Risk & Compliance

“Brazilianriver.com”

A recent panel indicates that regulators are getting fed up with abuse of "pro-forma" earnings.
Ed ZwirnJune 14, 2001

The panel members were winking while trying to be “discreet.”

And you may have needed an atlas to help you get the reference.

But a rudimentary knowledge of geography and a passing familiarity with some of the events that have precipitated the dot.com implosion of recent times left the reference and its context unmistakable.

Speaking Thursday (June 7) at an SEC Disclosure & Accounting Conference in New York, co-moderator Daniel V. Dooley, a PricewaterhouseCoopers partner, led into a panel discussion about the problems connected with pro-forma earnings announcements with reference to a “hypothetical” firm:

“For the sake of discretion, let’s just call it ‘Brazilian river.com,’” Dooley said. “And let’s just say that the ‘net’ in its net earnings stands for “not exactly true.”

Dooley, as part of a panel that included Lynn Turner, the SEC’s chief accountant, included in his none-too-veiled reference to Amazon.com, allusions to recent press coverage of the firm and the latest attempt of its top management to put a positive spin on earnings.

The day before the conference, the New York Times and other media outlets gave wide coverage to a pronouncement by Amazon CFO Warren Jensen that the firm would be profitable in 2002, based upon a “pro- forma” concept of operating profit that excludes interest payments on $2.1 billion in debt and costs related to acquisitions, layoffs, and stock-option grants.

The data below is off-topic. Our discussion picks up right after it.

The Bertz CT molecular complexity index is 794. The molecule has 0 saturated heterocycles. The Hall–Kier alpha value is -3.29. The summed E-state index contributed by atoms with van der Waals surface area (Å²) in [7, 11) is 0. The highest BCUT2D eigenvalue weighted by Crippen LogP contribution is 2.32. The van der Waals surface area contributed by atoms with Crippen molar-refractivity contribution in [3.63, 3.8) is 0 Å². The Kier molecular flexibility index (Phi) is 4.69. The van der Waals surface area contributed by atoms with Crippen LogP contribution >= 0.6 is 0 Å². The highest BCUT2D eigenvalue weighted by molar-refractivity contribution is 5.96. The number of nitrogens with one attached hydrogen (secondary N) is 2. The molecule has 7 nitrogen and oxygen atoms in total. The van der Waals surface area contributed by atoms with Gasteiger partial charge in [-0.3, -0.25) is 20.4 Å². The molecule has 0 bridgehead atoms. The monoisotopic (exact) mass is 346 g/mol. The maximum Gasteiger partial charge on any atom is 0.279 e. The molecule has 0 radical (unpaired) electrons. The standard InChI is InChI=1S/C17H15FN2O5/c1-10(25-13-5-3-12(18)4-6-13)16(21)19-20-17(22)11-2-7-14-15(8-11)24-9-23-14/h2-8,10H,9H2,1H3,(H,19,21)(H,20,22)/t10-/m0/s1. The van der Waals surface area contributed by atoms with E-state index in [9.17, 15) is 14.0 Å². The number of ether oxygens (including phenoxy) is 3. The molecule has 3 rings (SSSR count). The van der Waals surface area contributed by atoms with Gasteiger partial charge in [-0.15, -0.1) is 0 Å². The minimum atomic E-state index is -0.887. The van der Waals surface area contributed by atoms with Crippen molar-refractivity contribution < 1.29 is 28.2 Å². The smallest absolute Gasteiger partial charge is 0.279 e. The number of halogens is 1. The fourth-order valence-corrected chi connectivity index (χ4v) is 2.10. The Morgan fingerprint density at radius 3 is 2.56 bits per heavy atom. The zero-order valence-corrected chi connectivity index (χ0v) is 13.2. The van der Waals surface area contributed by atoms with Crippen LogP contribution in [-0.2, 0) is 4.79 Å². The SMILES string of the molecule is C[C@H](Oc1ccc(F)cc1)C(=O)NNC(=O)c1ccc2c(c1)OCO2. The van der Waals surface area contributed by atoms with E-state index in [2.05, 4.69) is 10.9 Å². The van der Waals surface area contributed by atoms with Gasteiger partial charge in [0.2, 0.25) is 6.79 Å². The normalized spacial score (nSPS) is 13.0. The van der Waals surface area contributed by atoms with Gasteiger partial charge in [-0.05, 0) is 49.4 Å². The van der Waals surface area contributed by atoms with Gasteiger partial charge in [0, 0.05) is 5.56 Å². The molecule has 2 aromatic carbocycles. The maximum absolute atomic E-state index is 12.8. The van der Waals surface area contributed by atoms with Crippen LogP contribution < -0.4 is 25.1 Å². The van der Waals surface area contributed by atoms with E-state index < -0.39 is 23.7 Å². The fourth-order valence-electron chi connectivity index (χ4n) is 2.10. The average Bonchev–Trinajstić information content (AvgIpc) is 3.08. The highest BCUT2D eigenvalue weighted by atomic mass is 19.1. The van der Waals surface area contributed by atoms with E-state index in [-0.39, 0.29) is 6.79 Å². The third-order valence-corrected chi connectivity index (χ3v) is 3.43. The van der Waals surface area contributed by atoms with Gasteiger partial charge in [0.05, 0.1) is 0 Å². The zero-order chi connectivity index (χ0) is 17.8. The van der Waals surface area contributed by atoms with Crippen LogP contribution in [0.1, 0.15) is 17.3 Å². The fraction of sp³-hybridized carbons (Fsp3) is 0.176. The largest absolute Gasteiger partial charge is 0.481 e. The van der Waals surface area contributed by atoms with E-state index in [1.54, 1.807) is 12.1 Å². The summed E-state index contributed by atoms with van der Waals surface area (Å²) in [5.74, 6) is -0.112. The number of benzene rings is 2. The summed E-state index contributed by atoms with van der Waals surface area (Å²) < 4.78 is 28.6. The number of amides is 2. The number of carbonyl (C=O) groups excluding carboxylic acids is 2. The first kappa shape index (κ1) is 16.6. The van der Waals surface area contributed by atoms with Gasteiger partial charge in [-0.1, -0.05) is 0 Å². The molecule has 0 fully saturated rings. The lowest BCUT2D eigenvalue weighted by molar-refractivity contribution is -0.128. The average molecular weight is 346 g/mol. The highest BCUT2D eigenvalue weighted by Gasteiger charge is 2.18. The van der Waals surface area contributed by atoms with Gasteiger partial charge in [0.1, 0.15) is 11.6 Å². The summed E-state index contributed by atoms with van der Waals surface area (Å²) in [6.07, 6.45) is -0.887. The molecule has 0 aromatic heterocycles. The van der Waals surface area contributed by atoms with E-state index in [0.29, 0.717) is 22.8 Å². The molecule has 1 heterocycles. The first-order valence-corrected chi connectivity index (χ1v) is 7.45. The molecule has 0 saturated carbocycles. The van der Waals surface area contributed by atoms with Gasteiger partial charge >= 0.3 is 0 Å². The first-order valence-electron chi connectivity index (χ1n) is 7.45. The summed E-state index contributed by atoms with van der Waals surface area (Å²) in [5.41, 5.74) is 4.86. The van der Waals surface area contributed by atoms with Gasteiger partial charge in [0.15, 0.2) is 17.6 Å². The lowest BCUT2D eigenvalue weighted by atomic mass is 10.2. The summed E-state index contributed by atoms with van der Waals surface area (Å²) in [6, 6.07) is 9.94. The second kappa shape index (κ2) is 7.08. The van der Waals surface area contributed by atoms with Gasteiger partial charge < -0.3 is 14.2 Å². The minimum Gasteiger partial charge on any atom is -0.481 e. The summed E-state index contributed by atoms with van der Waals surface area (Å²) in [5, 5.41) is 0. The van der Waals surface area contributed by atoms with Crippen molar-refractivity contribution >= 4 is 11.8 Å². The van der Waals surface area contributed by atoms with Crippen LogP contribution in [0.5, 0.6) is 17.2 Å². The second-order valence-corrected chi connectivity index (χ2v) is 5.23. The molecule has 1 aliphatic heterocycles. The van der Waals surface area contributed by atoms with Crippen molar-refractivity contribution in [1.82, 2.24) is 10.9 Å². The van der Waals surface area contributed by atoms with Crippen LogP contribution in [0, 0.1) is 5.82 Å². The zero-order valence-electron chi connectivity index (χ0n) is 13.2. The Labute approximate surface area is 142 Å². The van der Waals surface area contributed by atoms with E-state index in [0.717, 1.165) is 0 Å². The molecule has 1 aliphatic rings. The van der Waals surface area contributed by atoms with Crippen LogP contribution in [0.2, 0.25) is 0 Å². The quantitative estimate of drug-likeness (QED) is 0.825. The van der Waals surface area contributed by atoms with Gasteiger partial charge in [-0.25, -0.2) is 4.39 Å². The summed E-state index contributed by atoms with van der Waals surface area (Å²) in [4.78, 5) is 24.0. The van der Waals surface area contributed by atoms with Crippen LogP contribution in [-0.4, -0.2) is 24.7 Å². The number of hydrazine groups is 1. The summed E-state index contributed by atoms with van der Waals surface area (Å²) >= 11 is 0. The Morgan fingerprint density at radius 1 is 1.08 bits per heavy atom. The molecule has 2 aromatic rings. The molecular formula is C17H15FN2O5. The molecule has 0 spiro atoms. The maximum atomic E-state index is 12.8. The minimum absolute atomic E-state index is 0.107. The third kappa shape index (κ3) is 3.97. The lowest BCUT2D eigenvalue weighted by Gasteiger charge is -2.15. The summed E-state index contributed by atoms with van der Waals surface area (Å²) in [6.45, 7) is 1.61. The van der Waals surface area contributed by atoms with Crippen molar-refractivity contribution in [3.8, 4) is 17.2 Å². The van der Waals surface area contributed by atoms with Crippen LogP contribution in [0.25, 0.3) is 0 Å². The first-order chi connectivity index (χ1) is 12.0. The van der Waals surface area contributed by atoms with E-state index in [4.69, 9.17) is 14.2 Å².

This latest round of criticism comes in the wake of an April announcement at a Financial Executives International conference in New York that both the FEI and the National Investor Relations Institute were issuing “best practices” guidelines for press releases mandating that earnings press releases containing pro-forma results, or statements of earnings excluding certain items or broken down by business segments, also contain a reconciliation to GAAP.

Industry wags have since taken to referring to the initiative as “The Amazon guidelines.”

“What we’re saying here is that ‘we are profitable after we exclude a slew of numbers,’ “or ‘we are profitable after we exclude all our expenses,’” said Dooley at the latest conference, referring to the “spin” the fake firm named after the Brazilian river has been giving to its earnings announcements”

“They seem to have a regular periodicity to their non-recurrence,” he said likening the dot-com’s earnings releases to explanations his wife would repeatedly give him with each annual reconciliation of his family’s budget.

Another participant, Alan Levinson, a senior partner at Washington, D.C.-based Fulbright & Jaworski, and a former director of the SEC’s division of corporation finance, predicted that patience on the part of regulators may soon be coming to an end.

“I’m not part of the SEC enforcement division, but I can assure you today that you are going to see enforcement actions,” he told the audience of lawyers, accountants, and senior financial executives assembled to hear the panel, referring to alleged abuses of pro-forma earnings.

The SEC’s Turner, for his part, echoed much of this criticism, and noted that analysts have played a “major role” in disseminating “hype and spin” over “the last two or three years.”

“I tell investors if you see pro-forma numbers you should raise a red flag and read the 10-K,” he said.

“Not all but most, analysts are potato heads,” said Dooley, criticizing the tendency of many to disregard costs such as interest, taxes, depreciation, and amortization when making estimates of profitability.

“The fact that you get to EBIDTA is a slippery slope,” he said. “It’s going to get to the point where we only report revenues because the other numbers are not profitable.”

See also SEC Official Reveals Probe Into “Pro Forma” Earnings Cases (6/18)

4 Powerful Communication Strategies for Your Next Board Meeting